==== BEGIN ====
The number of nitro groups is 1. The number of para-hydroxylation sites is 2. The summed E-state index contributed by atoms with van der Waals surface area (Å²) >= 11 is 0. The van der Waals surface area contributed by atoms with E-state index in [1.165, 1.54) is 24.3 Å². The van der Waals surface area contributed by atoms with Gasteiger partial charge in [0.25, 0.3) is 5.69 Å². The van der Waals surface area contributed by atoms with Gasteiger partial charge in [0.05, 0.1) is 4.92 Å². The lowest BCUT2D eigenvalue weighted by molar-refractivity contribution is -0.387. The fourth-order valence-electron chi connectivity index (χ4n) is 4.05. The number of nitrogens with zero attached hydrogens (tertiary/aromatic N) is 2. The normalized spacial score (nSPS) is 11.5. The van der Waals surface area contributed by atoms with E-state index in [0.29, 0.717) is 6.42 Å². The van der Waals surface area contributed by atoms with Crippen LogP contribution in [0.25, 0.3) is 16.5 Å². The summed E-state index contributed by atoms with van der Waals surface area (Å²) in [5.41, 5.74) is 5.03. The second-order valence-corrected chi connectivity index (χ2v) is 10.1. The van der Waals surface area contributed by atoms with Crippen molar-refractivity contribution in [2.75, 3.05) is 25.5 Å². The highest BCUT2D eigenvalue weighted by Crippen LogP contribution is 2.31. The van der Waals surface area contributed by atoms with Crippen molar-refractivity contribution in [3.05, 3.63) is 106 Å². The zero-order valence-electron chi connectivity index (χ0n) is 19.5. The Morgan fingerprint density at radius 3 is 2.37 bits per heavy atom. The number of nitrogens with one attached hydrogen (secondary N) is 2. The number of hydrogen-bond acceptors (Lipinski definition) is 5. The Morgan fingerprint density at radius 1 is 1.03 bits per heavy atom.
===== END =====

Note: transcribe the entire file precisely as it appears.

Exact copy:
The number of nitro groups is 1. The number of para-hydroxylation sites is 2. The summed E-state index contributed by atoms with van der Waals surface area (Å²) >= 11 is 0. The van der Waals surface area contributed by atoms with E-state index in [1.165, 1.54) is 24.3 Å². The van der Waals surface area contributed by atoms with Gasteiger partial charge in [0.25, 0.3) is 5.69 Å². The van der Waals surface area contributed by atoms with Gasteiger partial charge in [0.05, 0.1) is 4.92 Å². The lowest BCUT2D eigenvalue weighted by molar-refractivity contribution is -0.387. The fourth-order valence-electron chi connectivity index (χ4n) is 4.05. The number of nitrogens with zero attached hydrogens (tertiary/aromatic N) is 2. The normalized spacial score (nSPS) is 11.5. The van der Waals surface area contributed by atoms with E-state index in [0.29, 0.717) is 6.42 Å². The van der Waals surface area contributed by atoms with Crippen LogP contribution in [0.25, 0.3) is 16.5 Å². The summed E-state index contributed by atoms with van der Waals surface area (Å²) in [5.41, 5.74) is 5.03. The second-order valence-corrected chi connectivity index (χ2v) is 10.1. The van der Waals surface area contributed by atoms with Crippen molar-refractivity contribution in [2.75, 3.05) is 25.5 Å². The highest BCUT2D eigenvalue weighted by Crippen LogP contribution is 2.31. The van der Waals surface area contributed by atoms with Crippen molar-refractivity contribution in [3.05, 3.63) is 106 Å². The zero-order valence-electron chi connectivity index (χ0n) is 19.5. The Morgan fingerprint density at radius 3 is 2.37 bits per heavy atom. The number of nitrogens with one attached hydrogen (secondary N) is 2. The number of hydrogen-bond acceptors (Lipinski definition) is 5. The Morgan fingerprint density at radius 1 is 1.03 bits per heavy atom.